Published online by Cambridge University Press: 11 May 2017
Due primarily to its unlicensed frequency band of operation and low-cost equipment, the IEEE 802.11-based wireless access technology, also known as WiFi, has been widely deployed in local area networks (LANs). A typical deployment of this technology is shown in Figure 12.1. Based on how they are managed, wireless LANs (WLANs) can be categorized into one of the following: (1) Centrally managed or (2) Uncoordinated . Centrally managed deployments are usually seen in places such as university campuses, offices, or airports where all access points (APs) and associated clients are managed by a central entity. On the other hand, uncoordinated WLANs operate in the absence of a central control and are typical in places such as residential neighborhoods or private hotspots managed by different service providers (e.g., restaurants, coffee shops, etc.).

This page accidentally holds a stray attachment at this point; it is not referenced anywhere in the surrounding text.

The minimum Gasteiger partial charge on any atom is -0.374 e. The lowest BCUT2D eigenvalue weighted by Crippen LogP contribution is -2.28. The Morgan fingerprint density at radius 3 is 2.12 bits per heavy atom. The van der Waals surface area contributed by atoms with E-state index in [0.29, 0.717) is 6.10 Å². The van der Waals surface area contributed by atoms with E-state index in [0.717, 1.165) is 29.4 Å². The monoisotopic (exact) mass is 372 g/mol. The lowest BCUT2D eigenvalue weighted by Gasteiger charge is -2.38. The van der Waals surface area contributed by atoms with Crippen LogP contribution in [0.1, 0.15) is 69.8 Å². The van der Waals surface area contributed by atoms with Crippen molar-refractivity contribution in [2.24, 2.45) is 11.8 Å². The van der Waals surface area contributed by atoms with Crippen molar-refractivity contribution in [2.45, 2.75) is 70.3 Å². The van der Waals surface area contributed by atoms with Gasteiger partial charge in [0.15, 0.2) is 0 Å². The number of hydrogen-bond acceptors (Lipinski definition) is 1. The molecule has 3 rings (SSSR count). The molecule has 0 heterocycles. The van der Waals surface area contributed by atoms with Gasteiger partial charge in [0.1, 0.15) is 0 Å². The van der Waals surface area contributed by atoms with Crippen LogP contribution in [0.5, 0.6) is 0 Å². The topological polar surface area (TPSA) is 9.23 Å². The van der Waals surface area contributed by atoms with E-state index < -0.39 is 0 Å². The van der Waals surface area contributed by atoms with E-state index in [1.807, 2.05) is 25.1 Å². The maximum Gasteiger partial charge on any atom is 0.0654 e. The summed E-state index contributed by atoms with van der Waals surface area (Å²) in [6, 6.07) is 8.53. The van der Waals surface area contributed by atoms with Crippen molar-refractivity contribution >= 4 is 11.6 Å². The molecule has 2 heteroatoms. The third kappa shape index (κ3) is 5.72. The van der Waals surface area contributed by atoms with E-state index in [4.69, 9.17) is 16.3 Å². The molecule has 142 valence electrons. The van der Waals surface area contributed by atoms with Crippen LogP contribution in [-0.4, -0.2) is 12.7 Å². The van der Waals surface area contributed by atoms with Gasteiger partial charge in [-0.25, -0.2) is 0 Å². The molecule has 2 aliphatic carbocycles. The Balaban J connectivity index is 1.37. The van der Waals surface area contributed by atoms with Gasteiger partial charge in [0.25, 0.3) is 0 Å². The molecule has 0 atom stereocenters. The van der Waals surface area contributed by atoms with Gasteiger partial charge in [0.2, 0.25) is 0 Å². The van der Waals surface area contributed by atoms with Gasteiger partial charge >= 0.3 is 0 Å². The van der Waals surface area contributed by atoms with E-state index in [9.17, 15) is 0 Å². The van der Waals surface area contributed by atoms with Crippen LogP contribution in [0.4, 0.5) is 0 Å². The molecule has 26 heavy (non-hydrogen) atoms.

Successful deployment in either case requires efficient mechanisms for addressing performance issues such as excessive interference, which usually translates into low throughputs. In the literature, several techniques have been proposed to address such performance issues. In particular, association control (or load balancing), in which a central entity associates (respectively, disassociates) clients with (respectively, from) APs in order to balance traffic in a network, is usually proposed for the centrally managed deployments . Proposed for the uncoordinated deployments, on the other hand, are such techniques as power control  and careful carrier-sensing , in which transmission power is dynamically tuned and unnecessary carrier sensing is avoided, respectively. One other technique that is extensively considered and applicable to both centrally managed and uncoordinated environments is channel assignment, in which a frequency channel is assigned to each AP for use for a certain duration of time. In this chapter, we present a survey of such channel assignment techniques. We identify and discuss several major approaches applicable to the different deployment scenarios. Subsequently, a qualitative comparison is made among these approaches. Some comments on current practice in channel assignment are also presented. Finally, several important future research directions are outlined.